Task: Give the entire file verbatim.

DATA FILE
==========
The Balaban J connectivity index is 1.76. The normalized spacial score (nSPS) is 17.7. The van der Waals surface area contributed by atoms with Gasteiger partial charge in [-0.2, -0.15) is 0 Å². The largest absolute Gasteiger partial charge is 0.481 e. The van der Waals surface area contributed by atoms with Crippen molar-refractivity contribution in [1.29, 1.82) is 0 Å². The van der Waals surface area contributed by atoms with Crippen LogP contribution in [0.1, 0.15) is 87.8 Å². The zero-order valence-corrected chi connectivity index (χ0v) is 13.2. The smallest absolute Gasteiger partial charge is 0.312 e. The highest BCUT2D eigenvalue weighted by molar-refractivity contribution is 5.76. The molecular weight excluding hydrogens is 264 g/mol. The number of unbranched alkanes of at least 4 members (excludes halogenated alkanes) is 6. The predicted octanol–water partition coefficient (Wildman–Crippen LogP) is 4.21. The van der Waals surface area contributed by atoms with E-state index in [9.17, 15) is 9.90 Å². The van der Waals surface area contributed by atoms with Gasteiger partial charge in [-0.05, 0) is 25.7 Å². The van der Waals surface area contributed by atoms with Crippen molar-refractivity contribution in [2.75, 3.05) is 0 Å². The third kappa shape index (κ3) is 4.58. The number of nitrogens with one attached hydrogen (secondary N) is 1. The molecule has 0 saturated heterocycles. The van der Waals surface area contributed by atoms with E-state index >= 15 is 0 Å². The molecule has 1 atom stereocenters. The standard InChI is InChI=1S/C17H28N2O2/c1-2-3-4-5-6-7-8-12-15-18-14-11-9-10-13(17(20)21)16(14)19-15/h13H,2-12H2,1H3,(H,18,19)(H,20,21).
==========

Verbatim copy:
The Balaban J connectivity index is 1.76. The normalized spacial score (nSPS) is 17.7. The van der Waals surface area contributed by atoms with Gasteiger partial charge in [-0.2, -0.15) is 0 Å². The largest absolute Gasteiger partial charge is 0.481 e. The van der Waals surface area contributed by atoms with Crippen molar-refractivity contribution in [1.29, 1.82) is 0 Å². The van der Waals surface area contributed by atoms with Crippen LogP contribution in [0.1, 0.15) is 87.8 Å². The zero-order valence-corrected chi connectivity index (χ0v) is 13.2. The smallest absolute Gasteiger partial charge is 0.312 e. The highest BCUT2D eigenvalue weighted by molar-refractivity contribution is 5.76. The molecular weight excluding hydrogens is 264 g/mol. The number of unbranched alkanes of at least 4 members (excludes halogenated alkanes) is 6. The predicted octanol–water partition coefficient (Wildman–Crippen LogP) is 4.21. The van der Waals surface area contributed by atoms with E-state index in [9.17, 15) is 9.90 Å². The van der Waals surface area contributed by atoms with Gasteiger partial charge in [-0.05, 0) is 25.7 Å². The van der Waals surface area contributed by atoms with Crippen molar-refractivity contribution in [2.75, 3.05) is 0 Å². The third kappa shape index (κ3) is 4.58. The number of nitrogens with one attached hydrogen (secondary N) is 1. The molecule has 0 saturated heterocycles. The van der Waals surface area contributed by atoms with E-state index >= 15 is 0 Å². The molecule has 1 atom stereocenters. The standard InChI is InChI=1S/C17H28N2O2/c1-2-3-4-5-6-7-8-12-15-18-14-11-9-10-13(17(20)21)16(14)19-15/h13H,2-12H2,1H3,(H,18,19)(H,20,21).